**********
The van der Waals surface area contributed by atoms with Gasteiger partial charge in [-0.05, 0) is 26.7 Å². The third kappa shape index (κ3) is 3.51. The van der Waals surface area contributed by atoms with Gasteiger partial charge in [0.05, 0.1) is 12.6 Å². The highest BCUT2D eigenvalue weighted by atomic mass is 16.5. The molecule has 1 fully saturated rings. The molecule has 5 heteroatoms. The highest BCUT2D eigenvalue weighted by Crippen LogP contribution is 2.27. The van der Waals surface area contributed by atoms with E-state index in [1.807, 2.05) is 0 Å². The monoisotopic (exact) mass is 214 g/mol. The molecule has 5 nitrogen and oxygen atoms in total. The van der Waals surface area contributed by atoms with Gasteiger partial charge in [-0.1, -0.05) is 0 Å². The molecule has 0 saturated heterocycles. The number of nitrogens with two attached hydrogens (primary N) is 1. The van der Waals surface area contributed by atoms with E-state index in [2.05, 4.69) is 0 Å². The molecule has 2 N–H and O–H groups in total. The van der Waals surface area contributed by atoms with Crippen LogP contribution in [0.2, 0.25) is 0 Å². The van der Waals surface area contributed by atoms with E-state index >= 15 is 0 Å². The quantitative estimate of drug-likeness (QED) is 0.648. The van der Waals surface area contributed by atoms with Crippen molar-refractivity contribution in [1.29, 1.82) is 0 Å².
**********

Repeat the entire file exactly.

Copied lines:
The van der Waals surface area contributed by atoms with Gasteiger partial charge in [-0.05, 0) is 26.7 Å². The third kappa shape index (κ3) is 3.51. The van der Waals surface area contributed by atoms with Gasteiger partial charge in [0.05, 0.1) is 12.6 Å². The highest BCUT2D eigenvalue weighted by atomic mass is 16.5. The molecule has 1 fully saturated rings. The molecule has 5 heteroatoms. The highest BCUT2D eigenvalue weighted by Crippen LogP contribution is 2.27. The van der Waals surface area contributed by atoms with E-state index in [1.807, 2.05) is 0 Å². The monoisotopic (exact) mass is 214 g/mol. The molecule has 5 nitrogen and oxygen atoms in total. The van der Waals surface area contributed by atoms with Gasteiger partial charge in [-0.1, -0.05) is 0 Å². The molecule has 0 saturated heterocycles. The number of nitrogens with two attached hydrogens (primary N) is 1. The van der Waals surface area contributed by atoms with E-state index in [2.05, 4.69) is 0 Å². The molecule has 2 N–H and O–H groups in total. The van der Waals surface area contributed by atoms with Crippen LogP contribution in [0.2, 0.25) is 0 Å². The van der Waals surface area contributed by atoms with E-state index >= 15 is 0 Å². The quantitative estimate of drug-likeness (QED) is 0.648. The van der Waals surface area contributed by atoms with Crippen molar-refractivity contribution in [1.29, 1.82) is 0 Å².